It “enables you to upgrade to a modern data platform by detecting compatibility issues that can impact database functionality on your new version of SQL Server. It recommends performance and reliability improvements for your target environment. It allows you to not only move your schema and data, but also uncontained objects from your source server to your target server”. It can be found at this link:https://www.microsoft.com/en-us/download/details.aspx?id=53595.

Part 2 is all about performing a migration:

By the way the backup file created via the tool is temporary, after a migration it is deleted. Also the compatibility level DOES NOT change, you need to do this yourself.

I haven’t used this tool yet, but it does look like an upgrade to the old Upgrade Advisor.

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Perfmon And SQL Server Memory

Lonny Niederstadt looks at using Perfmon to understand what’s happening with memory allocations on your SQL Server instance:

Lets look at stolen memory a bit.  The relationship between memory grants and stolen memory is probably the least intuitive relationship.  Remember – if a query gets a memory grant the grant happens at the beginning of query execution.  Its just a promise of sort/hash memory to be made available when the query needs it.  The grant memory isn’t stolen immediately – rather its stolen in small allocations over time as needed by the query.

In the graph immediately below, the outstanding grants are shown over time.  There are no pending grants during the observation period.  Granted memory and reserved memory are both shown as areas, with reserved memory in front of granted memory.  Granted memory is consistently greater than reserved memory (in this case, no resource pools have been added beyond the pre-existing default and internal pools).  This is how we can determine that the reserved memory is granted memory which hasn’t been stolen yet.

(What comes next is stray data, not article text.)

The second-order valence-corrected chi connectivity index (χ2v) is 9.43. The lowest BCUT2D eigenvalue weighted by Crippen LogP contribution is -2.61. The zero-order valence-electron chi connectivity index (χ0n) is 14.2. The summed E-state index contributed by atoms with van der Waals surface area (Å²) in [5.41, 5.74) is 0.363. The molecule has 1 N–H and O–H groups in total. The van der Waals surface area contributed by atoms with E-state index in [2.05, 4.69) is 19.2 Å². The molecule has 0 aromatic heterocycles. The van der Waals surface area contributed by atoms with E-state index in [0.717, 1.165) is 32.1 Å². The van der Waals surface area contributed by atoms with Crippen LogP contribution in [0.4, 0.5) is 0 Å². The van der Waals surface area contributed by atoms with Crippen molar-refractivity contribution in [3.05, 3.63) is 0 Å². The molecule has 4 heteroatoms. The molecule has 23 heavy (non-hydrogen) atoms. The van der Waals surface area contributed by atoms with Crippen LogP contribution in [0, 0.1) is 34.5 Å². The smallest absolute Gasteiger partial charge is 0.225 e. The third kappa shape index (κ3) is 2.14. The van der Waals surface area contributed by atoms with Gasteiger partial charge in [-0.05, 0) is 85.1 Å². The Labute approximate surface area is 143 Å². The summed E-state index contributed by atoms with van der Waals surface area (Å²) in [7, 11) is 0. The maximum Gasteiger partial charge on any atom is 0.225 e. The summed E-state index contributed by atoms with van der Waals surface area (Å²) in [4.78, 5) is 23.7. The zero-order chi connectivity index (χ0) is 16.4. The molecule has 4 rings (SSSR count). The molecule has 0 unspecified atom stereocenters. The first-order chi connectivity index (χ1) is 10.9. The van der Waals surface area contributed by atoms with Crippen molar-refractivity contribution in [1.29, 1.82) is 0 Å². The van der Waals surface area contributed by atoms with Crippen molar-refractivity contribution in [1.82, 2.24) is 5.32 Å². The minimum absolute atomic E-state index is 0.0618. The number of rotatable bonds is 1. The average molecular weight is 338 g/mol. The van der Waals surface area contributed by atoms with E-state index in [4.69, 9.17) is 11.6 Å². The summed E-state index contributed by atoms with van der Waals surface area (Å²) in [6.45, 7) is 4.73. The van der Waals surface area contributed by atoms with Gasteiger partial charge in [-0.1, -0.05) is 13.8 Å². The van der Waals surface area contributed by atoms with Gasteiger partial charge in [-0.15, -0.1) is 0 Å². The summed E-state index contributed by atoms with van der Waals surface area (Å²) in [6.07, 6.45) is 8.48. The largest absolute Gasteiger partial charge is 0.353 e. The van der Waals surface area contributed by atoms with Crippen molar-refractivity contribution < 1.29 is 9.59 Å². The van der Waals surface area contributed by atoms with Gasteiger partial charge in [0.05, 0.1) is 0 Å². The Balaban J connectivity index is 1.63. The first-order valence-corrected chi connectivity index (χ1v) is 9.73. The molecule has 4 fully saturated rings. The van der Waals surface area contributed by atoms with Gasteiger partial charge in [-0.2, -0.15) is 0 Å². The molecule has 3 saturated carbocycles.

This is a great explanation of what stolen memory is and why it’s important.

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Alert On SQL Jobs Missing Schedules

Brian Hansen wraps up a three-part series on scheduled job alerts:

The first two parts of this series addressed the general approach that I use in an SSIS script task to discover and alert on missed SQL Agent jobs. With apologies for the delay in producing this final post in the series, here I bring these approaches together and present the complete package.

To create the SSIS, start with an empty SSIS package and add a data flow task. In the task, add the following transformations.

Regardless of how you do it, knowing when jobs fail is important enough to build some infrastructure around answering this question.

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UDL Files To Test Connectivity

Marek Masko shows how to test a database connection without having any database tools:

UDL extension stands for Universal Data Link. These files are used by Data Link API which exposes a user interface to create and manage OLE DB connections. This functionality was introduced in Windows OS at least in Windows 95, maybe even earlier. That means you can use it on every Windows machine you work on. You no longer need to worry about additional tools.

Sometimes you need a creative solution to a policy-induced problem.

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Filegroups And RTO

Raul Gonzalez explains the importance of filegroups in minimizing RTO:

So if we don’t create additional filegroup[s] in our databases not only all the data will go to the same logical container but also in case we have to restore that database from a backup, we will have to wait until all of it it’s restored.

Imagine you have a lot of historical data for instance and there is a disaster, if you had different filegroups, one for current data and another for the historical, you would be able to get your live data first and quickly (to get you up and running), and then restore all the historical which is not critical.

To show you how, I’m going to create a database with different filegroups so you’ll see how we can do.

Click through for the scripts, as well as more information.